Whatever dining service you go with, make sure they get Cracklin' Oat Bran.


Vassar is really good at selling itself. Be careful not to buy too much into what they say at the info session and the pretty tour under the longest no longer free standing branch by the hogwarts-esque library. Vassar is a great school with great opportunities but it's not the happy rainbows and cupcakes fairyland admissions makes is out to be.


I love this school so come if you're considering it. It has its problems but so does every school! There is no such thing as a perfect school so don't fall into that trap please. Wherever you go you'll find SOMETHING you don't like about it trust me. Vassar may have its issues but at least apathy here is not absolute in the fact that if there is a problem SOMEBODY somewhere is talking and complaining about it. It just doesn't go under the radar and that's what I like about Vassar. It atleast TRIES to be that perfect place for students, which is why I kept coming back every year....


I love Vassar College!


I've been very happy in my four years here, but I'm aware of how different college is from The Real World. I'm ready to be totally blown away by reality - I don't think there's too much REALITY here . . . but it's a great place to become hungry for experience in The Real World.


Vassar is a great place, and it's mostly what you make of it. It can provide you some of the best experiences of your life and some of the people you'll ever want to find. The education is unsurpassed, the architecture is beautiful, the social scene is personal and relaxing, and the college experience is neither monotonous nor suffocating. Especially if you're a bit weird, creative, off-beat, yet unpretentious or just intelligent and mild-mannered but you want some oddball friends, this is the place for you. Frat boys and Daughters of the Confederacy need not apply.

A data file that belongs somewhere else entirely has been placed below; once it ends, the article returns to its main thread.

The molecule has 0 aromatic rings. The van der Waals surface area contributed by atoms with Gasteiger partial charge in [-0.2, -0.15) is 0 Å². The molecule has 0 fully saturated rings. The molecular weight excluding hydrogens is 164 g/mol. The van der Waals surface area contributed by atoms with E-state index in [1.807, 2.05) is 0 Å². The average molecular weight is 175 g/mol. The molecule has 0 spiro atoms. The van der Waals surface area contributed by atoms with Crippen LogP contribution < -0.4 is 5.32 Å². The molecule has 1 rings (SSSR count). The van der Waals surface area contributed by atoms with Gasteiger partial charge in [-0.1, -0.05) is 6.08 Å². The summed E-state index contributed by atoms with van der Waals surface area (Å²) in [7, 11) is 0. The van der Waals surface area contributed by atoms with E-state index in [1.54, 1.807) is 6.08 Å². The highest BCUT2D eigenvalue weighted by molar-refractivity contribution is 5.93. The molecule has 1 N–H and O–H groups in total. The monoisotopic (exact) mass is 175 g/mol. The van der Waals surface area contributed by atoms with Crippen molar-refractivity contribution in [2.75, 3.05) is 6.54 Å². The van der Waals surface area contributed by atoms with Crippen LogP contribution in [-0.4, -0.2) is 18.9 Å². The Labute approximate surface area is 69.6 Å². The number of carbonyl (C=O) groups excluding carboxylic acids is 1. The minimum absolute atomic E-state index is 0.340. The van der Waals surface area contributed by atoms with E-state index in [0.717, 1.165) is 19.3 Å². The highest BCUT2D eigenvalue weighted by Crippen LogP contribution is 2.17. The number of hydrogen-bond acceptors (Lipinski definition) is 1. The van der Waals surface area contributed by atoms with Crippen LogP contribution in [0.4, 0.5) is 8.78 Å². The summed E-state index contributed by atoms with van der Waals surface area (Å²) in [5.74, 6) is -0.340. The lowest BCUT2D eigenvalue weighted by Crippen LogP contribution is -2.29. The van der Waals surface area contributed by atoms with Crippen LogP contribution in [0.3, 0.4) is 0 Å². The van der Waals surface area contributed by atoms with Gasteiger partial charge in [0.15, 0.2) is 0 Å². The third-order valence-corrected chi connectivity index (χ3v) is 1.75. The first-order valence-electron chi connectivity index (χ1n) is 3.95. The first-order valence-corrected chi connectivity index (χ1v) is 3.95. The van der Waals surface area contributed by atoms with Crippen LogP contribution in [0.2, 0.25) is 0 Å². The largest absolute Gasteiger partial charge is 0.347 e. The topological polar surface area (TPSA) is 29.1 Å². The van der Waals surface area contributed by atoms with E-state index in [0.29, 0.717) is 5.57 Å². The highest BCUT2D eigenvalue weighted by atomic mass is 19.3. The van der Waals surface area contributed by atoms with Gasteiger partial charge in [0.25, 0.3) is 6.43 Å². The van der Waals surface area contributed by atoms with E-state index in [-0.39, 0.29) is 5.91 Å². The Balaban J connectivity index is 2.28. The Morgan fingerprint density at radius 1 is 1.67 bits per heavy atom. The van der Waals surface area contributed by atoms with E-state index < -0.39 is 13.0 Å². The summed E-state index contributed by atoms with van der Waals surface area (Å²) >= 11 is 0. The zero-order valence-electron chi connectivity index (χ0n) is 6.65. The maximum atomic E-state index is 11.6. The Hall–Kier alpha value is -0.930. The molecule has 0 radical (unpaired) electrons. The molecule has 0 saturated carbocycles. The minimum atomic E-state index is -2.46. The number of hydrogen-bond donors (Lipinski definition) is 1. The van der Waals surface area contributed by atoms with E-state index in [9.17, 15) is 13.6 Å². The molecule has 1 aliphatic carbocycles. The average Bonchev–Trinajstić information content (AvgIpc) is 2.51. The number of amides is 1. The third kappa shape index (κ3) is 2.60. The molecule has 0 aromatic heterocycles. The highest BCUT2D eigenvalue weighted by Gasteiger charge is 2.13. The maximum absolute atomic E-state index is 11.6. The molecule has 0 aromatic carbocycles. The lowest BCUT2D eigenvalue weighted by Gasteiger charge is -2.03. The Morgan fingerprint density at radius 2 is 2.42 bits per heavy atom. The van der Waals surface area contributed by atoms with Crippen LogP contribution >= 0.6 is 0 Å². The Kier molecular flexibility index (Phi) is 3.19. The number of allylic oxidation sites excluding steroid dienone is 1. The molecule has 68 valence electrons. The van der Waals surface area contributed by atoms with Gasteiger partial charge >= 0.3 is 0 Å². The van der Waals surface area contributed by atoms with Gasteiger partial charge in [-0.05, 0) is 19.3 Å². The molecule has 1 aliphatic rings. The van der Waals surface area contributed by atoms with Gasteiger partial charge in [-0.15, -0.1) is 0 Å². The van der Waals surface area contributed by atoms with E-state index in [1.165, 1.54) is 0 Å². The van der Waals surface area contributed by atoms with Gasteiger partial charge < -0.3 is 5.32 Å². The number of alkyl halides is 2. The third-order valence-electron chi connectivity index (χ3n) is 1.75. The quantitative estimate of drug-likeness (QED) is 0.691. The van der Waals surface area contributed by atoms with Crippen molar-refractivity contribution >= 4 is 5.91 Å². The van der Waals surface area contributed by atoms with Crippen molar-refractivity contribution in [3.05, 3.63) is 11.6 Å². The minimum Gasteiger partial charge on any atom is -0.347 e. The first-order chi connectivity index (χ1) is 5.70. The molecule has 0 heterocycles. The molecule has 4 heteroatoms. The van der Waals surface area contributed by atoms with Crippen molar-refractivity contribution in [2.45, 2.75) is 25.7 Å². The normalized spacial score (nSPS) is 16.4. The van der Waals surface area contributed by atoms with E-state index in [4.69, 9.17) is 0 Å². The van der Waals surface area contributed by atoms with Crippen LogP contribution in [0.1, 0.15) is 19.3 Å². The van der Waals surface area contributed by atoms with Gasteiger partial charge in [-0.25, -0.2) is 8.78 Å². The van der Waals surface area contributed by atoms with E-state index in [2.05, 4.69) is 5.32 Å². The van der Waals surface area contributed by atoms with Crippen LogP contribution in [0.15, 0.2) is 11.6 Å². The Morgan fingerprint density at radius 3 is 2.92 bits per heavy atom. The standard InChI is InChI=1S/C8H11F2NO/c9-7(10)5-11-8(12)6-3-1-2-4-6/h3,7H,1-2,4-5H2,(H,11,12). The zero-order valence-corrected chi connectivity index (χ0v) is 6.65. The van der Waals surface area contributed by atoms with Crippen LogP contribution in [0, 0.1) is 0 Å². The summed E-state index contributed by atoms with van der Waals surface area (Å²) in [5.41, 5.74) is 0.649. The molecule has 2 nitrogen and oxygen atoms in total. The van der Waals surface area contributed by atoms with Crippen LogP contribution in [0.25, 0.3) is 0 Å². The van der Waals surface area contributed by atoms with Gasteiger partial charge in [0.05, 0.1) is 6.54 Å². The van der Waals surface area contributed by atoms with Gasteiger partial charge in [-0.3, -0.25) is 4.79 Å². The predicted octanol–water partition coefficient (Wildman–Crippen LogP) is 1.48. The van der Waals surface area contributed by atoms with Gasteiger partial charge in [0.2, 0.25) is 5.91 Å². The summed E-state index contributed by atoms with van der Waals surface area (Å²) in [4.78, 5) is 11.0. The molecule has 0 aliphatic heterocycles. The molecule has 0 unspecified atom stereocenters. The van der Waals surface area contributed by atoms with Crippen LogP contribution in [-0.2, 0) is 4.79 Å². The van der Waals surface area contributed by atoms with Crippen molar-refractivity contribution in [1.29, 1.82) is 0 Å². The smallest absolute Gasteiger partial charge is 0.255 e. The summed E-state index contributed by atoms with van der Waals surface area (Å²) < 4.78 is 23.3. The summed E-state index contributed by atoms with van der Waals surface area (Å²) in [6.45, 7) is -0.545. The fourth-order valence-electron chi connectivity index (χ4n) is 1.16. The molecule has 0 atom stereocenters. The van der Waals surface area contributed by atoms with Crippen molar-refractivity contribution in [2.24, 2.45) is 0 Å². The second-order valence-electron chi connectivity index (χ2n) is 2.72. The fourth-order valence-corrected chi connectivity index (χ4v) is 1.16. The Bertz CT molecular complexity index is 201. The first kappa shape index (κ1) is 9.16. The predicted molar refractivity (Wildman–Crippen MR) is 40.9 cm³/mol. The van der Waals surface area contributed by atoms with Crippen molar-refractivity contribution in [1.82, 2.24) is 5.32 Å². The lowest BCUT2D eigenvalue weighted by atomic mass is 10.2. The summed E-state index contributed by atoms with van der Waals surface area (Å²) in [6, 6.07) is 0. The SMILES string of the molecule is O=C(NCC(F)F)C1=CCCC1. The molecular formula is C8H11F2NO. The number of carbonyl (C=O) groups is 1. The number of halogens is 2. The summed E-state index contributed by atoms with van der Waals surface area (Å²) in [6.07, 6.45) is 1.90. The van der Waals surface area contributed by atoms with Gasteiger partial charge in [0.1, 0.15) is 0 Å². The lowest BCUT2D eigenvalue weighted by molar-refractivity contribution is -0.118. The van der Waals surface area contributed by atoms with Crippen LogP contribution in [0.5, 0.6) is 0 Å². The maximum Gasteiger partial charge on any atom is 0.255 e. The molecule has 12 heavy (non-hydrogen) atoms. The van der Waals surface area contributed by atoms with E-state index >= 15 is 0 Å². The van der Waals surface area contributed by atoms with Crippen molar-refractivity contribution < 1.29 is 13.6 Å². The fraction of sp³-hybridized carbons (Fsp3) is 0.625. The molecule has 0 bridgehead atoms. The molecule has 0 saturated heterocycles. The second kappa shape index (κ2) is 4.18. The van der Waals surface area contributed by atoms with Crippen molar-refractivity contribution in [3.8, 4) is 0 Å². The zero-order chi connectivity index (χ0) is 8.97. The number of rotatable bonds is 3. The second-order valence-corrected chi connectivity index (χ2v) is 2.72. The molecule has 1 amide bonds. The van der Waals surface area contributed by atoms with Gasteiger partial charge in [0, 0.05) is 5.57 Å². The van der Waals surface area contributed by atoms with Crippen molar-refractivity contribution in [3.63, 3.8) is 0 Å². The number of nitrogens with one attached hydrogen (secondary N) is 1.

The admissions office was unbelievably rude to me once when I was applying, and my mother called there a week later and they were rude to her too. But you don't have to deal with them after you're admitted, and they're not a great reflection of the school as a whole. Also, for some reason Freshman are TERRIFIED of the all-female dorm, Strong, which has never ceased to baffle me, since I love it. It's a clean, calm dorm with a lot of nice rooms and nice people, not a lesbian dungeon where no boys may enter and from which no female will ever escape! (And would they really be *that* upset about not getting to share a bathroom with boys? )